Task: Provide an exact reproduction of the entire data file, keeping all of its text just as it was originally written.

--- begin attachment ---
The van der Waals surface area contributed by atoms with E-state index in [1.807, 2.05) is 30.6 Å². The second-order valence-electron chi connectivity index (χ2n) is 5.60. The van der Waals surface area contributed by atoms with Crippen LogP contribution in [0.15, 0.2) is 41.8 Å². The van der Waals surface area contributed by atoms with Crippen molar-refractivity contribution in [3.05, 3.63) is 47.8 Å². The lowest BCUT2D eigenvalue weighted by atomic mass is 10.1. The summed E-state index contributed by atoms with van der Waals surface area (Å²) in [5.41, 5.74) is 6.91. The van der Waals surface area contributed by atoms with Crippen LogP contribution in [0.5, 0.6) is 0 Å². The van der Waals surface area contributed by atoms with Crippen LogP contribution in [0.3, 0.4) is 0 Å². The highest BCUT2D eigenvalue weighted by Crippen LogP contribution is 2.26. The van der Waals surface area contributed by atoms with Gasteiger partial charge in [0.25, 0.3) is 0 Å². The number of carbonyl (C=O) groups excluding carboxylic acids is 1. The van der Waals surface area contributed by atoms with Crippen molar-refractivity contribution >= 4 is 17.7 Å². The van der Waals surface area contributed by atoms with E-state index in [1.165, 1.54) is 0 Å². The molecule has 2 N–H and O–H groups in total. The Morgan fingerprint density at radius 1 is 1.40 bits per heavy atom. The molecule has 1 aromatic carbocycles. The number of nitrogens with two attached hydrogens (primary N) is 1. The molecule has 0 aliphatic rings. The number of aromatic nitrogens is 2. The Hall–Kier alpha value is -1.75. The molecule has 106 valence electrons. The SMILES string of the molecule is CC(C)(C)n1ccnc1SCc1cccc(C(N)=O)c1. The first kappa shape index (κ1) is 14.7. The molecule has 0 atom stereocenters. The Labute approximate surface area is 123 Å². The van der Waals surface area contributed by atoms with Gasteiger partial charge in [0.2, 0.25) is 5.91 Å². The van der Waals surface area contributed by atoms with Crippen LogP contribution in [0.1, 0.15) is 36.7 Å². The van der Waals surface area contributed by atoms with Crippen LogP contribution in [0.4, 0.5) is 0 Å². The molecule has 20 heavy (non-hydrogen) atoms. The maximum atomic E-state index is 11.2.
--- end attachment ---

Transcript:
The van der Waals surface area contributed by atoms with E-state index in [1.807, 2.05) is 30.6 Å². The second-order valence-electron chi connectivity index (χ2n) is 5.60. The van der Waals surface area contributed by atoms with Crippen LogP contribution in [0.15, 0.2) is 41.8 Å². The van der Waals surface area contributed by atoms with Crippen molar-refractivity contribution in [3.05, 3.63) is 47.8 Å². The lowest BCUT2D eigenvalue weighted by atomic mass is 10.1. The summed E-state index contributed by atoms with van der Waals surface area (Å²) in [5.41, 5.74) is 6.91. The van der Waals surface area contributed by atoms with Crippen LogP contribution in [0.5, 0.6) is 0 Å². The van der Waals surface area contributed by atoms with Crippen LogP contribution in [0.3, 0.4) is 0 Å². The highest BCUT2D eigenvalue weighted by Crippen LogP contribution is 2.26. The van der Waals surface area contributed by atoms with Gasteiger partial charge in [0.25, 0.3) is 0 Å². The number of carbonyl (C=O) groups excluding carboxylic acids is 1. The van der Waals surface area contributed by atoms with Crippen molar-refractivity contribution >= 4 is 17.7 Å². The van der Waals surface area contributed by atoms with E-state index in [1.165, 1.54) is 0 Å². The molecule has 2 N–H and O–H groups in total. The Morgan fingerprint density at radius 1 is 1.40 bits per heavy atom. The molecule has 1 aromatic carbocycles. The number of nitrogens with two attached hydrogens (primary N) is 1. The molecule has 0 aliphatic rings. The number of aromatic nitrogens is 2. The Hall–Kier alpha value is -1.75. The molecule has 106 valence electrons. The SMILES string of the molecule is CC(C)(C)n1ccnc1SCc1cccc(C(N)=O)c1. The first kappa shape index (κ1) is 14.7. The molecule has 0 atom stereocenters. The Labute approximate surface area is 123 Å². The van der Waals surface area contributed by atoms with Gasteiger partial charge in [0.2, 0.25) is 5.91 Å². The van der Waals surface area contributed by atoms with Crippen LogP contribution in [0.1, 0.15) is 36.7 Å². The van der Waals surface area contributed by atoms with Crippen LogP contribution in [0.4, 0.5) is 0 Å². The molecule has 20 heavy (non-hydrogen) atoms. The maximum atomic E-state index is 11.2.